I have some important news to share with you.
I have been offered, and have accepted, a new position as rector at the Episcopal Church of Our Saviour in Elmhurst.
My final Sunday at St. Nicholas will be February 6.
While I will attempt in this letter to explain how I reached this decision, I would be grateful if you could meet with me after worship this Sunday, January 16 so we can speak directly with one another. This will be more satisfying than anything I can say in print.
I am excited by the new opportunity and grateful to the search committee and vestry at Our Saviour for placing their trust in me, yet leaving St. Nicholas — leaving each of you — may be the hardest thing I have ever done.
This is the place where Carla and I have raised our family and where I have made the mistakes and done the work that taught me how to be a priest. It is where I have most often encountered Christ and where I have learned the love of community. It is the only church our sons remember.
My heart and soul — and our family’s heart and soul — are deeply connected to St. Nicholas and its people, and always will be. Thank you for everything you have been and done for me and for us.
A great memory
I did not expect when we celebrated Christmas so joyfully just a few weeks ago that I was presiding at my last Christmas liturgies at St. Nicholas.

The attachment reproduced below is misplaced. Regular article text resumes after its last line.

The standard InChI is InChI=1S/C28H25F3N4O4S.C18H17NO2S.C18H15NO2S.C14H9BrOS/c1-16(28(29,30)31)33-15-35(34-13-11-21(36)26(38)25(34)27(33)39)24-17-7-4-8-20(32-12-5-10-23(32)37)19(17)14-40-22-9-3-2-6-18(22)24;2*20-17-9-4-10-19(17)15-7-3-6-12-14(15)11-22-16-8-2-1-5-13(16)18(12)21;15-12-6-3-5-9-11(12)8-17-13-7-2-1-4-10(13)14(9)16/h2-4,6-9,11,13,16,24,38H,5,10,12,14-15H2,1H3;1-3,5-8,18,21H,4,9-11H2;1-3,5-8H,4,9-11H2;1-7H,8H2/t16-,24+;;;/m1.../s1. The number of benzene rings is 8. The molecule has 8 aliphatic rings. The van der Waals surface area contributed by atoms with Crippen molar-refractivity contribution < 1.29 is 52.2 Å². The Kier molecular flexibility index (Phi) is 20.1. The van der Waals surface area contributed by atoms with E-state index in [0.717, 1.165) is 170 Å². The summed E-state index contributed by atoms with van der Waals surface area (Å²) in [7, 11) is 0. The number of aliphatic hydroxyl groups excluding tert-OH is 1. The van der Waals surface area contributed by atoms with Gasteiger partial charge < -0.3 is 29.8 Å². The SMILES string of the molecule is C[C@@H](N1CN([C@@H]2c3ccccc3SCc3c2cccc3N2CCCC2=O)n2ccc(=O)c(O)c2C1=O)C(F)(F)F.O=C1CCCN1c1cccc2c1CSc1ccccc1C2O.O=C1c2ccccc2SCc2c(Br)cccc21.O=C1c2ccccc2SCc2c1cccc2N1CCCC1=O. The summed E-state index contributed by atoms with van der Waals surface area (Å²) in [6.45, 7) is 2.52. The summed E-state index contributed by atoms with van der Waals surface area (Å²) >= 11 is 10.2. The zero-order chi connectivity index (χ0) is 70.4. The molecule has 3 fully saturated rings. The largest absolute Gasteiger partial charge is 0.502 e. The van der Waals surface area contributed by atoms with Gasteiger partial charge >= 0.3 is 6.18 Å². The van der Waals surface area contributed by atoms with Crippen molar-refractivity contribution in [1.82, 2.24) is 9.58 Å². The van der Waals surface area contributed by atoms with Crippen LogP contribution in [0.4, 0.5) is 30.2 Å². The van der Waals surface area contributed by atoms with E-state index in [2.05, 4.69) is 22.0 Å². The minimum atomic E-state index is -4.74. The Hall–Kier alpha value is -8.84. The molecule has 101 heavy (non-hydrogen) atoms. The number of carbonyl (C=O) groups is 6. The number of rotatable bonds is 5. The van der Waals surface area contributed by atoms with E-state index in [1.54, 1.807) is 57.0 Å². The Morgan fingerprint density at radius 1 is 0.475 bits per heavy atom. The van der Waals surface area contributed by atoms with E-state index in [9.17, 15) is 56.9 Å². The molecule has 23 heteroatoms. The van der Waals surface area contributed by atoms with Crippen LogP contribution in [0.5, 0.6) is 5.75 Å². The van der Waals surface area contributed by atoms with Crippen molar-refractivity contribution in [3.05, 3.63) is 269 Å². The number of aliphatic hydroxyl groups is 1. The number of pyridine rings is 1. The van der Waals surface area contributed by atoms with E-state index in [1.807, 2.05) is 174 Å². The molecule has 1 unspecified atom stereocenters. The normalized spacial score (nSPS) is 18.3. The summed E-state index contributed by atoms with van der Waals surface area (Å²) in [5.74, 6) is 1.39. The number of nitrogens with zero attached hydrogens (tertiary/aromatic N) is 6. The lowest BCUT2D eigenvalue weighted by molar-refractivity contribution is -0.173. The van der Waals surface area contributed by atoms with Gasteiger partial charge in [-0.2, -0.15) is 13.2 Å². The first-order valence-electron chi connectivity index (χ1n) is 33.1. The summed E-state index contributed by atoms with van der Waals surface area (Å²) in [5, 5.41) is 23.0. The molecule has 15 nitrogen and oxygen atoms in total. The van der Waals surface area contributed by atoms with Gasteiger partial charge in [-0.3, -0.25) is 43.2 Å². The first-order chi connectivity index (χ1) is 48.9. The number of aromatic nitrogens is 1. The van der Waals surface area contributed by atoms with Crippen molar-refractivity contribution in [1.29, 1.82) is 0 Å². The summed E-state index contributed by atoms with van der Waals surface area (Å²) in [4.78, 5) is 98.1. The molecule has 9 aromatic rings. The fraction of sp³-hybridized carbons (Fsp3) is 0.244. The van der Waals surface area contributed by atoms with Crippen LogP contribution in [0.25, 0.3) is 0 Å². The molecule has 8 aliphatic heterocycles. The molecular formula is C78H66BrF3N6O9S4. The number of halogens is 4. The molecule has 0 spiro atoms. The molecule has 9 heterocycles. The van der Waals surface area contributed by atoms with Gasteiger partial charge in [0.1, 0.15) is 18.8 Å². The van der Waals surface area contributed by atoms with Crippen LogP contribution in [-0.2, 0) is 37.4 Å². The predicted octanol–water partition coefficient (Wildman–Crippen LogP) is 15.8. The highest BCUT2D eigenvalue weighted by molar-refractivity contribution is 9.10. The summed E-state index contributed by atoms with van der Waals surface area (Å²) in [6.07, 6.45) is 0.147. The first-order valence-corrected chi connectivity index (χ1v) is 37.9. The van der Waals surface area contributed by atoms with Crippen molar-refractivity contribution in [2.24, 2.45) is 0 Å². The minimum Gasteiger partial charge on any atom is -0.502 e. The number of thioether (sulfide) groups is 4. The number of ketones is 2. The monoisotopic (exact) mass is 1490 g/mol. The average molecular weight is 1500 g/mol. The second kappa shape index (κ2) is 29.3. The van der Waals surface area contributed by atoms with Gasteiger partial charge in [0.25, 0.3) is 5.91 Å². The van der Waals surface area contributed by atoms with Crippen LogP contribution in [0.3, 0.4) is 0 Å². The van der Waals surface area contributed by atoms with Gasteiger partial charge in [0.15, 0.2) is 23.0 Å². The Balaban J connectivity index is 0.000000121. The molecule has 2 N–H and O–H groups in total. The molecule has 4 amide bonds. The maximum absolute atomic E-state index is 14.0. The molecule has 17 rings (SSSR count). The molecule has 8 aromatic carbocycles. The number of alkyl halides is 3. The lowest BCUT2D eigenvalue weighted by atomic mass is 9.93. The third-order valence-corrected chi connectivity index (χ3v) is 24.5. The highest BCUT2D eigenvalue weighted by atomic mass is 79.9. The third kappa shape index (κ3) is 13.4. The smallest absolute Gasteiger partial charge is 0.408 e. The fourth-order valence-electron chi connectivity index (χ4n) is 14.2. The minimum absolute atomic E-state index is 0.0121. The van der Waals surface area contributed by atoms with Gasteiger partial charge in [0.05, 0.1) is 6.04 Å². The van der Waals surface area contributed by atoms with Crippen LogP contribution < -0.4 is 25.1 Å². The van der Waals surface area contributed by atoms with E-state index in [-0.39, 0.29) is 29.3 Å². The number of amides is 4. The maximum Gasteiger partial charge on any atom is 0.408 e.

But what a memory they will always be. I was moved by so many things:
- looking out at our teens and young adults, and remembering them as toddlers and elementary school children
- listening to my wonderful colleague and friend Paul Brouillette singing and playing with the choir
- witnessing the magnificent musical force Mary Fletcher Gomez and the choir have become
- marveling at Manny Borg’s sincere and earnest preaching.
I was delighted by your joyous participation in both liturgies, by seeing many new faces and many more familiar ones. This is a wonderful, wonderful community and despite the economic challenges it faces, I believe its best years are immediately ahead.
So why am I leaving if the best is on the horizon? It’s complicated. During my years at St. Nicholas, I have sought continually to discern what God wants of me. Part of that discernment has always included asking: where?